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Wednesday, September 15, 2004

Michael Moore undercounts Congressional sons in Iraq; other data holds up

In the movie Fahrenheit 9-11 Democratic Sen. Tim Johnson is the only member of Congress with a child serving in Iraq. But according to an article in today's San Diego Union-Tribune, at least two Republican Congressmen also have children serving in Iraq. Apparently, the information Moore used in the movie was outdated; on his website Moore cites a May, 2003 article from the St. Louis Post-Dispatch. In May, 2003, it might or might not have been true that only one member of Congress has a child in Iraq, but it is certainly not true today.

On the other hand, Moore has been able to substantiate most of the other claims made in the movie. Moore's critics should note that the documentary gadfly has been able to provide a list of sources for the following claims.

1) Fox was the first network to "call" the 2000 election.

2) A key figure working at Fox's election desk was John Ellis, a first cousin of President Bush. Ellis was in phone contact with George W. Bush and Florida Gov. Jeb Bush during the moments he was making the election "projection" for Fox, according to CNN. John Ellis' role in deciding the outcome of the election has also been confirmed by PBS, CBS, and other news organizations.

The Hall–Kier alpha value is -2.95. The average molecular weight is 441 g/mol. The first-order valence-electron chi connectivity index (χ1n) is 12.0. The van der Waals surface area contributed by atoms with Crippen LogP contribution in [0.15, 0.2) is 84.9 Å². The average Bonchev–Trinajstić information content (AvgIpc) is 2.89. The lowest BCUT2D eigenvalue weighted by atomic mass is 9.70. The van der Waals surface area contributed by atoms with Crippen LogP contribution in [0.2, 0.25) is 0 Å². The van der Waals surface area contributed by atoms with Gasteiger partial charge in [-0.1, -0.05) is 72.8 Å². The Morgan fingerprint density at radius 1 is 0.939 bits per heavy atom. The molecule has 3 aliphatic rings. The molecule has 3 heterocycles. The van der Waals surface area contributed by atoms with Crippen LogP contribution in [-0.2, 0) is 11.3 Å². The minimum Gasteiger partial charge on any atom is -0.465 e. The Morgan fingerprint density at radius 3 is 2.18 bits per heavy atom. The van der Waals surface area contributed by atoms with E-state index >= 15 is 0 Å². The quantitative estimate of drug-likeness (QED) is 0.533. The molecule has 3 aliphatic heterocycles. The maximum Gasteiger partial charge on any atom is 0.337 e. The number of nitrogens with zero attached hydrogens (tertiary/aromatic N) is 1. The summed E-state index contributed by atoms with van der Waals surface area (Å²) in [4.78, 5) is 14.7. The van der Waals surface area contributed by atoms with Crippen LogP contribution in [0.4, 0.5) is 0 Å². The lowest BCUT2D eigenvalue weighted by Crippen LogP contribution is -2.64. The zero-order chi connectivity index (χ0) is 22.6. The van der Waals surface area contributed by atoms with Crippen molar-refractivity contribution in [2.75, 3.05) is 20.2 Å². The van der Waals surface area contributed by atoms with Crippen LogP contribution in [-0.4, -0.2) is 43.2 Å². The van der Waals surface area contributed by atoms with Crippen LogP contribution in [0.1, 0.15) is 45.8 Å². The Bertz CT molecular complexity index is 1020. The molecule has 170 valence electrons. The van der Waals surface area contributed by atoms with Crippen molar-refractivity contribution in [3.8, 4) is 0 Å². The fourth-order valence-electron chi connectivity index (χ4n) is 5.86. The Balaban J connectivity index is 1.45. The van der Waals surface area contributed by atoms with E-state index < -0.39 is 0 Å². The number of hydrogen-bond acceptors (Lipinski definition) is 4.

3) George W. Bush spent 42 percent of the first eight months of his Presidency, leading up to Sept. 11, on vacation (the source Moore attributes this to is conservative columnist Charles Krauthammer. The Houston Chronicle published a similar figure... but for all of Bush's presidency through April 11, 2004. As of last April, Bush had made 33 trips to Crawford, Texas, 78 trips to Camp David and five to the family compound in Maine, according to the Chronicle.

4) The White House secretly arranged for 142 Saudis–including 24 members of the bin Laden family– to fly out of the U.S. between Sept. 14 and Sept. 24, 2001.

For a full list of Fahrenheit 9-11's sources, go to Michael Moore's website. Moore's investigation into Bush's murky business past--and it's relationship to current business in Iraq--is well worth a read. You'll also find a ton of information about intelligence failures during the Bush administration--too much information for me to try to summarize on this blog.


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